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Levine-Drizin: Palestine protests demonstrate need for new progressive foreign policy

Gabe Levine-Drizin, Columnist

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For the second straight week, thousands of Palestinians in the Gaza Strip marched toward the border fence with Israel to protest on “Land Day,” a day that has been commemorated since 1976 when Arab leaders initially declared a day of protests in response to the Israeli expropriation of Arab land in northern Israel. In response to the demonstrations in 1976, Israeli security forces killed six unarmed participants, transforming the day into an annual protest in which Arab citizens rail against institutional discriminatory government and link their plight to the “1948 Arabs” of the West Bank and Gaza.

This year, the impending move of the Israeli embassy to Jerusalem and the 70th anniversary of the creation of the state of Israel emboldened the protesters. The upwards of 30,000 protesting for their right to return to their original home marched to the Israeli border fence along the Gaza Strip to stay in tent encampments and participate in peaceful protest.

During the first iteration of the protest on March 30 of this year, some young men approached the border fence and hurled stones, burned tires and even threw improvised Molotov cocktails. One thing, however, is clear: These men, without firearms, posed no real threat to the lives of the Israeli soldiers stationed along the other side of the barrier. Nevertheless, the soldiers had been given leeway to use lethal force in the run-up to the protests.

The ensuing massacre and subsequent lack of international outcry should come as no surprise: of the over 1,400 injuries inflicted upon the protesters, Israeli snipers killed 16 and injured another 773 due to live fire. On April 6, a week later, protest organizers and Hamas called for renewed demonstrations which left another 1,350 wounded, 400 of them injured and seven more dying due to live Israeli fire. Prominent among the dead — and indicative of the random nature of the sniper fire — was Palestinian journalist Yaser Murtaja, who died after being shot in the stomach even though he was reportedly wearing a press jacket.

Criticism of Israeli policy, I must admit, often takes up an inordinate share of discussion on both the domestic and global stage. Discussions of Israeli policies are often intensely emotional too: critiques of Israel are often nefariously denounced as anti-Semitic. The debate surrounding Israel’s policies aside, however, I am curious as to why the killing of these protesters has been largely met with a deafening silence on the part of U.S. leaders — particularly those who have in the past shown a propensity to trumpet liberal interventionism.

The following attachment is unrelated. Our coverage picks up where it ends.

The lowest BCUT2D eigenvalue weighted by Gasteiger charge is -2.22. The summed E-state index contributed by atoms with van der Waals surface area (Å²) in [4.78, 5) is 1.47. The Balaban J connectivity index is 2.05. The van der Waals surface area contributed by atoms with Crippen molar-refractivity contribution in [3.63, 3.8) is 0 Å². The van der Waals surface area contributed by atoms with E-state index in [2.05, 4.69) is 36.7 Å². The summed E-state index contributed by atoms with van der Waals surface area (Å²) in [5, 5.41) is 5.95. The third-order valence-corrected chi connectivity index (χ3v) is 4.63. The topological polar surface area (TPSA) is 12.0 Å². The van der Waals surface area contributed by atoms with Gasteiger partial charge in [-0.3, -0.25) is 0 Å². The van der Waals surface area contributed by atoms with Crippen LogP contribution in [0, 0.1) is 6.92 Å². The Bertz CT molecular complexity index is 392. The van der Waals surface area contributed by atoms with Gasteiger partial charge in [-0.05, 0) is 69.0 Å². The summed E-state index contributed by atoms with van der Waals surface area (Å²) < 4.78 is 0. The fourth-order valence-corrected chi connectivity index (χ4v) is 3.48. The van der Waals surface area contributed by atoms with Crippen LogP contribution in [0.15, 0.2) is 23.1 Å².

As Mehdi Hasan writing for the Intercept pondered, “Where is the moral outrage from former U.S. ambassador to the United Nations, Samantha Power, the famously pro-intervention, Pulitzer Prize-winning author of a ‘A Problem From Hell’ which lamented US inaction in Rwanda?” The silence of these beloved “liberal interventionists” like Madeleine Albright or even Barack Obama seemed to hammer home that humanitarian intervention is reserved only for the privileged, perhaps only for the whiter and wealthier. The Palestinian people, the “enemy” of our staunchest ally, seem never to qualify.

The lack of outcry on the part of American officials plagues the left just as much as it does the right. Their tepid response, epitomized by Bernie Sanders’ tacit denunciation of an Israeli overreaction, is indicative of a larger failure of the far-left: creating a coherent foreign policy that challenges the Democratic Party’s current framework, which continues to be shaped by those who have committed recent blunders.

The liberal interventionism of hawkish voices like Hillary Clinton and Joe Biden has recently mixed with the old-style neo-conservatism of newcomer “resistance” Republicans like George W. Bush and David Frum to prevent a true reckoning with the devastating legacy of a foreign policy driven by visions of empire. What is needed, then, is a coherent foreign policy vision from the ascendant social democratic wing that can push the Democratic Party establishment to the left, just as Sanders’ calls for “Medicare for All” created a quasi-litmus test to which up-and-coming Democrats like Cory Booker and Kamala Harris have been forced to respond.

The creation of a foreign policy that veers away from imperial ambitions and links the struggles of oppressed people around the world could do so while still recognizing the idea of a supposed “American exceptionalism.” As both the adherents to the “Make America Great Again” trope and the defenders of an America that is “already great” have demonstrated, a prominent role for the U.S. in global affairs seems virtually impossible to eradicate. So, if we must continue to adhere to the idea of an America that will play the role of a global policeman, perhaps we could begin by telling one of our staunchest allies that it cannot snipe its subjugated neighbors.

Gabe Levine-Drizin is a Weinberg senior. He can be contacted at gabriellevinedrizin2018@u.northwestern.edu. If you would like to respond publicly to this column, send a Letter to the Editor to opinion@dailynorthwestern.com. The views expressed in this piece do not necessarily reflect the views of all staff members of The Daily Northwestern.

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